By Dylan Morris; The Whetstone  

A new national art exhibit made its way to Dover in the form of baskets.

The Rooted, Revived and Reinvented: Basketry in America exhibit continues it’s tour of the nation by stopping at the Biggs Museum of Art through April 28.

The exhibit chronicles the history of American basketry, including some of the more modern interpretations of basketry as an art form.

“It talks about a lot of the cultural influences of basket making, the Native American, African American and Western European influences in the 18th, 19th and early 20th century,” curator Ryan Grover said. “It also shows how artists have used basketry techniques to create sculptures and fine art objects.”

He said the baskets may be seen as aesthetic objects that interpret the artist’s personal point of view.

The exhibit is separated into “Cultural Origins, New Basketry, Living Traditions, Basket as Vessel, and Beyond the Basket”. The exhibit was originally assembled by University of Missouri Profs. Jo Stealey and Kristin Schwain.

It is a comprehensive exhibit of nearly 100 art pieces from artists throughout the country.

“We look for things that we think would be popular to our part of the country,” Executive Director Charles Guerin said. “We thought it would be thrilling to have the exhibit, so we decided to bring it here to Dover.”

The exhibit is scheduled to tour the country through next year.

All exhibits at the Biggs are open from 9-4:30 p.m. Tuesday through Saturday, and 1:30-4:30 p.m. on Sunday.

Admission is $10 for adults, $8 for seniors. Students, active military personnel and children under 18 are admitted for free.


Christine Joy,

2013 Montana

“My willow sculptures resonate with the land. They are dynamic linear forms that speak of clouds, mountains, water and fields. The density and movement of each piece evokes the rhythm of seasons and cycles.”


Jerry Bleem,

2011 Illinois

“Formally my sculptures have been influenced by humanity’s long history of making containers. In effect, I create a surface that separates the inside from the outside. Though clearly nonfunctional, these forms pose questions that their antecedents also ask: What is worth gathering or saving? What do we select as important? How does one gain access to the interior—either actually, or imaginatively? I have come to believe in the veracity of the ordinary and the overlooked. I search for materials that bring some kind of history (actual or implied), reshape them through simple means that viewers can readily discern, and trust that these records of time in my studio might become, as Barbara Kruger has said, a kind of commentary.”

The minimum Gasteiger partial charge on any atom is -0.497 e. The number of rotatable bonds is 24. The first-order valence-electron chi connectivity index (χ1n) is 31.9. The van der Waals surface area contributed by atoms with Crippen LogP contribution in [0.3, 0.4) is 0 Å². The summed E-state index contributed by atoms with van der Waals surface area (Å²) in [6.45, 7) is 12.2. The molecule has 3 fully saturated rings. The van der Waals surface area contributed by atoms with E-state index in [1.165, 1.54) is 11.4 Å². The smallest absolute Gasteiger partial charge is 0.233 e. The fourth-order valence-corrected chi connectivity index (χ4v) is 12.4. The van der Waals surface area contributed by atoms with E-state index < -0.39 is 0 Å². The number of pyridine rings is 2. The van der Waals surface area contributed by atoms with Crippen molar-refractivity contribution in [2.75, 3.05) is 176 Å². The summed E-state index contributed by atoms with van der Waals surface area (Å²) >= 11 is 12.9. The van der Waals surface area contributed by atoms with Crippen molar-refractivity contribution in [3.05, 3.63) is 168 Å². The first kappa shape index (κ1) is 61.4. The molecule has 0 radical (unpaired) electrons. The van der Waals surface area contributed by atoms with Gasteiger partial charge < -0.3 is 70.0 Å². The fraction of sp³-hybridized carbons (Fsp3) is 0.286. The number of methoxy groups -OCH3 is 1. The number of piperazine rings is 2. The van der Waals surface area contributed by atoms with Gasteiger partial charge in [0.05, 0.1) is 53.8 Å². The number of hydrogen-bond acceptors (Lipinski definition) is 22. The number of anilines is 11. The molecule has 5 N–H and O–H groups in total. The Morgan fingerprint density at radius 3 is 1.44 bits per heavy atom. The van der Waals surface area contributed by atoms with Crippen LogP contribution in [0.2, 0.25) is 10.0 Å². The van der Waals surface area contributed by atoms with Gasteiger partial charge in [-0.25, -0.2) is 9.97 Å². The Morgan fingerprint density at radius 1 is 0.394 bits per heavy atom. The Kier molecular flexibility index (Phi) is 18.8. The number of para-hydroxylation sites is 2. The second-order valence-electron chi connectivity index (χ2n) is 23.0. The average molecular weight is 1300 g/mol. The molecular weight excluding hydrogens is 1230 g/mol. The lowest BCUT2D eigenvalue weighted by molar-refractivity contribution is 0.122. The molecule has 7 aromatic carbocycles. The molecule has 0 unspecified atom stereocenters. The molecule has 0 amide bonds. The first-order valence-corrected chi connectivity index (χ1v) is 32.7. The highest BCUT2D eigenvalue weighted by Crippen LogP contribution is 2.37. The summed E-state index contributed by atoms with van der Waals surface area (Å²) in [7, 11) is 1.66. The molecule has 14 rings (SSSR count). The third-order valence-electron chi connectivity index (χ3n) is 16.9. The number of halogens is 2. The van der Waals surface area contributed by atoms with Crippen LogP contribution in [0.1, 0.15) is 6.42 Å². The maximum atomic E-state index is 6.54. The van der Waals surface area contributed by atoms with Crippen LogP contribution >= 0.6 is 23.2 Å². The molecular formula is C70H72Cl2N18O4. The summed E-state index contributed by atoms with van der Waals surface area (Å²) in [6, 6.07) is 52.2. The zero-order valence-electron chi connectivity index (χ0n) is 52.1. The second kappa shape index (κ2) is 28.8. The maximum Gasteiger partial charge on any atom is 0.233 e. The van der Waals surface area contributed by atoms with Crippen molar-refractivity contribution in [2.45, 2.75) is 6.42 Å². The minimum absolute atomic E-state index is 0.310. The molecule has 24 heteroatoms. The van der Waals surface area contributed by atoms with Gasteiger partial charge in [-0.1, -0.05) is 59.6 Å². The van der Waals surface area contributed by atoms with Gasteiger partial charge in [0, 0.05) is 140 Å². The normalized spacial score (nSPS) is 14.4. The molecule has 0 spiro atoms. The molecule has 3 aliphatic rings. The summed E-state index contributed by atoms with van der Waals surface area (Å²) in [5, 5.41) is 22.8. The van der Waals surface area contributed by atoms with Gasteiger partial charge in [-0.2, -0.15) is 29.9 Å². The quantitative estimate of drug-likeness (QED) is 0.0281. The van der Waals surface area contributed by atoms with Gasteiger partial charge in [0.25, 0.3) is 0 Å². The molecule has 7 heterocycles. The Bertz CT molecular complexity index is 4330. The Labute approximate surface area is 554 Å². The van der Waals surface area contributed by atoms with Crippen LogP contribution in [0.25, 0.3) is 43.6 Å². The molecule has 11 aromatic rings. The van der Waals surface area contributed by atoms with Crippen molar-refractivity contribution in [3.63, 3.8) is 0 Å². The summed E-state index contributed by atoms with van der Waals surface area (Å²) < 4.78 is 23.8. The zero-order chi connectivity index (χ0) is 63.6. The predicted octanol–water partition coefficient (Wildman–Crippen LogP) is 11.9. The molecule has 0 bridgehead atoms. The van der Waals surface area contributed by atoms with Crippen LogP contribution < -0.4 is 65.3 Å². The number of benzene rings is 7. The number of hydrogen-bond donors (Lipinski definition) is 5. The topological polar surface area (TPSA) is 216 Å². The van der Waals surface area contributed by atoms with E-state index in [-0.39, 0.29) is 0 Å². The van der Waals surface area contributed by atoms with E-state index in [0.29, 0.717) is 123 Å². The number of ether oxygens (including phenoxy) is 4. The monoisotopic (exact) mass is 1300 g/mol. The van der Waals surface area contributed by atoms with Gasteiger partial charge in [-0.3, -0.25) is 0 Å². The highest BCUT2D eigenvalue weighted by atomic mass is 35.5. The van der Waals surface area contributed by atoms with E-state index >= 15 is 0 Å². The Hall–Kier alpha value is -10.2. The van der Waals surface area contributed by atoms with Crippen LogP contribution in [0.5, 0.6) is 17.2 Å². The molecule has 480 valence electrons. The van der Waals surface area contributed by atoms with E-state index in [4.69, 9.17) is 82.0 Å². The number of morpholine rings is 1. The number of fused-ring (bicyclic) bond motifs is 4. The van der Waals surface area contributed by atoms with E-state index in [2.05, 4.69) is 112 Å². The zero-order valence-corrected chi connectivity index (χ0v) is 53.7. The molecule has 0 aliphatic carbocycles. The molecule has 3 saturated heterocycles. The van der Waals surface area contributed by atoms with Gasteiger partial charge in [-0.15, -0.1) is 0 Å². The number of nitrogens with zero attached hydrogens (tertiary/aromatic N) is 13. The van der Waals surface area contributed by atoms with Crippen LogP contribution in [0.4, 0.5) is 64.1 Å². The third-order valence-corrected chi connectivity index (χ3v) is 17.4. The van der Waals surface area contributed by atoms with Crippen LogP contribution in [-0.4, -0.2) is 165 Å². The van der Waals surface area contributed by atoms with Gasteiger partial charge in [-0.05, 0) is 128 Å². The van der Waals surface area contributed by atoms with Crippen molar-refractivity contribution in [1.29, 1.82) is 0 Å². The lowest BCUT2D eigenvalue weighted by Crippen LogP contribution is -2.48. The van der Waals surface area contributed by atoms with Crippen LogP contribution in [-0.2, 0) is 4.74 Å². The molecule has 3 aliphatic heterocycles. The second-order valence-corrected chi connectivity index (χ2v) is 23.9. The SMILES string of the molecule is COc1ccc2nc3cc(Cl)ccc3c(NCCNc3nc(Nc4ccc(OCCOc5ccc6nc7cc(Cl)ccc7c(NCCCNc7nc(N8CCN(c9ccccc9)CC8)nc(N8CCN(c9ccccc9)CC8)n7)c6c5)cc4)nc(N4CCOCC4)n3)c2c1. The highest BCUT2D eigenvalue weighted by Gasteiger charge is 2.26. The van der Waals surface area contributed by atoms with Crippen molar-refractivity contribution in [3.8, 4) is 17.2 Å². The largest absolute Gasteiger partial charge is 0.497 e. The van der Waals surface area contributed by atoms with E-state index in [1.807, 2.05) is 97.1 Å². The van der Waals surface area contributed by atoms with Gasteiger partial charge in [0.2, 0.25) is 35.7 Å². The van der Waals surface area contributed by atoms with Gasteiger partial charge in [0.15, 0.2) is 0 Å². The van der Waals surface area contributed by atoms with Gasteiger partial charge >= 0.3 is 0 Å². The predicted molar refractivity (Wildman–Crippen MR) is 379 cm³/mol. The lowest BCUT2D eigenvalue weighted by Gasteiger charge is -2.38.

Summer’s Night Do

Lisa Telford,

2007 Washington

Haida tribal member Lisa Telford learned traditional Haida basket weaving at the age of 35 from her aunt, Delores Churchill. She harvests cedar fiber to create meticulously crafted fiber sculptures, such as the dress made of pounded red cedar bark, cotton cord, vintage mother of pearl buttons, feathers.

The Builder’s Basket

John Garrett,

1999 New Mexico

John Garrett was raised in southern New Mexico by parents who were both educators. They instilled in him an appreciation for the handmade with their collections of Native American arts and crafts. Following his own desire to make things by hand, he created this piece of art. His intrigue with the tools, systems, and materials involved in weaving and other textile constructions led him to continue to exhibit his work and teach workshops on creativity and alternative sculptural basket making throughout the U.S., Europe, Africa, and Asia.


Steph Gorin,

2015 New York

Steph Gorin is an unapologetic feminist fiber artist whose work focuses on issues of social justice and gender equality throughout the world. She is interested in the use of technology, the internet, and social media in rapidly spreading awareness about these issues, and often highlights social media hashtags in her work. In her recent work, she uses the non-traditional media of rebar and vinyl to construct large-scale baskets. The use of rebar is meant to evoke imprisonment or containment as her work often focuses on the oppression of women and girls. The vinyl strips consist of selected text and images, telling a story that is literally woven through each piece.

They Were Called Kings

Shan Goshorn,

2013 Oklahoma

They Were Called Kings feature photographs of three contemporary members of the Warriors of the Anikituhwa, wearing their own 18th century style clothing. Traditionally, men in this position would serve as the first line of defense for the Cherokee people; currently, they serve in the role of ambassadors representing the Eastern Band of Cherokee and are role models within the community.


Jan Hopkins,

2010 Washington

Jan Hopkins was drawn to basketry by the Native American collection at the Heard Museum. She studied with Northwest Coast Native and Nationally recognized contemporary basketry artists. While investigating new materials, she developed processing techniques to preserve the beauty of alternative natural materials. Narrative contemporary contemplations of identity and self-image are subjects woven into many of her pieces while using coiling and looping techniques almost exclusively. She is currently working with her husband Chris on a narrative World War II Japanese American Internment Project, a deeply personal part of her family history.

The Halloween Grace

Nathalie Miebach,


 “Central to this work is my desire to explore the role visual aesthetics play in the translation and understanding of scientific information. By utilizing artistic processes and everyday materials, I am questioning and expanding the traditional boundaries through which science data has been visually translated (graphs, diagrams), while at the same time provoking expectations of what kind of visual vocabulary is considered to be in the domain of science or art.”